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The Changing Cyclical Variability of Economic Activity in the United States

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  • J. Bradford De Long
  • Lawrence H. Summers

Abstract

This paper examines the changing cyclical variability of economic activity in the United States. It first shows that the decline in variability since World War II cannot be explained by changes in the composition of economic activity or by the avoidance of financial panics. We then show that increased automatic stabilization by the government, and the increased availability of private credit after World War II combined to stabilize consumption and reduce the variability of aggregate demand. The main argument of the paper holds that greater price rigidity in recent times may have contributed to economic stability by preventing destabilizing deflations and inflations. Empirical evidence is presented to support this proposition.

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Bibliographic Info

Paper provided by National Bureau of Economic Research, Inc in its series NBER Working Papers with number 1450.

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Date of creation: Sep 1984
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Publication status: published as From The American Business Cycle: Continuity and Change, edited by Robert J. Gordon, pp. 679-719 AND 732-734. Chicago: University of Chicago Press, 1986.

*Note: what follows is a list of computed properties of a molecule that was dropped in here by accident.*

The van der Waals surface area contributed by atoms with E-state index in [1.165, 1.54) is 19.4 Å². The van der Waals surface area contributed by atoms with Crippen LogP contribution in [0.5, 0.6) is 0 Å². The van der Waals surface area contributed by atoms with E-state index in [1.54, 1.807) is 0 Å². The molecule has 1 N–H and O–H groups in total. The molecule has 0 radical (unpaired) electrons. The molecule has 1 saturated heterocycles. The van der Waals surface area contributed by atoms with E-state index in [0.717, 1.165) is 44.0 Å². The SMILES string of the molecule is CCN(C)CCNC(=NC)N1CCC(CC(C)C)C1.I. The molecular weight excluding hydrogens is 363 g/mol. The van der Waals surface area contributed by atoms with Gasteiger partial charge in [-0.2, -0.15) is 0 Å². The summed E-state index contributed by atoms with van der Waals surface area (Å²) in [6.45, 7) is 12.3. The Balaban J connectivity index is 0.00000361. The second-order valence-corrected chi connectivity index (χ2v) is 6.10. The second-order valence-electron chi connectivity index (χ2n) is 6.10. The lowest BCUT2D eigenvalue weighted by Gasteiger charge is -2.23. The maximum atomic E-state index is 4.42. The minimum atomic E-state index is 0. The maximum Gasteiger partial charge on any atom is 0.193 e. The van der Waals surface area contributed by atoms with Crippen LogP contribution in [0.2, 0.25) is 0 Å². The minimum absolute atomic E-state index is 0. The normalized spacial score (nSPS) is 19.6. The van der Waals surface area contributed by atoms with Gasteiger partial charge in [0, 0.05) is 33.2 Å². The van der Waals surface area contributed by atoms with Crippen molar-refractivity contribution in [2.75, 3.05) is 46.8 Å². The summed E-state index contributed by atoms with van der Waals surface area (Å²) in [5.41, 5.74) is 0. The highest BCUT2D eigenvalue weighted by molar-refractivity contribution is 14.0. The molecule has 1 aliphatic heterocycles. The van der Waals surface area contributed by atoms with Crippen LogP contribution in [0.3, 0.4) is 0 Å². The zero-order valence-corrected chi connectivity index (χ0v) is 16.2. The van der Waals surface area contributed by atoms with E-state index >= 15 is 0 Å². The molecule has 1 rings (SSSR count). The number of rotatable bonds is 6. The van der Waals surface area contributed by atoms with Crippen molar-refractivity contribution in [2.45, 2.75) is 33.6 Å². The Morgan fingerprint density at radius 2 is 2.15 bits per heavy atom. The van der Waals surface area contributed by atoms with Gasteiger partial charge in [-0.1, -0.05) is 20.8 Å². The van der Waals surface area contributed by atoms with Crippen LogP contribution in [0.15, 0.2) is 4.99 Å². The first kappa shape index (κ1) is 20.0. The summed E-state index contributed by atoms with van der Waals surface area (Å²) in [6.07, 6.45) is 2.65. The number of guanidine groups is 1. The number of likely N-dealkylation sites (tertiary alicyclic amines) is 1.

Handle: RePEc:nbr:nberwo:1450

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  1. Blanchard, Olivier J, 1981. "What Is Left of the Multiplier Accelerator?," American Economic Review, American Economic Association, vol. 71(2), pages 150-54, May.
  2. James Tobin, 1975. "Keynesian Models of Recession and Depression," Cowles Foundation Discussion Papers 387, Cowles Foundation for Research in Economics, Yale University.
  3. Gordon, Robert J, 1980. "A Consistent Characterization of a Near-Century of Price Behavior," American Economic Review, American Economic Association, vol. 70(2), pages 243-49, May.
  4. Charles L. Schultze, 1981. "Some Macro Foundations for Micro Theory," Brookings Papers on Economic Activity, Economic Studies Program, The Brookings Institution, vol. 12(2), pages 521-592.
  5. Flavin, Marjorie A, 1981. "The Adjustment of Consumption to Changing Expectations about Future Income," Journal of Political Economy, University of Chicago Press, vol. 89(5), pages 974-1009, October.
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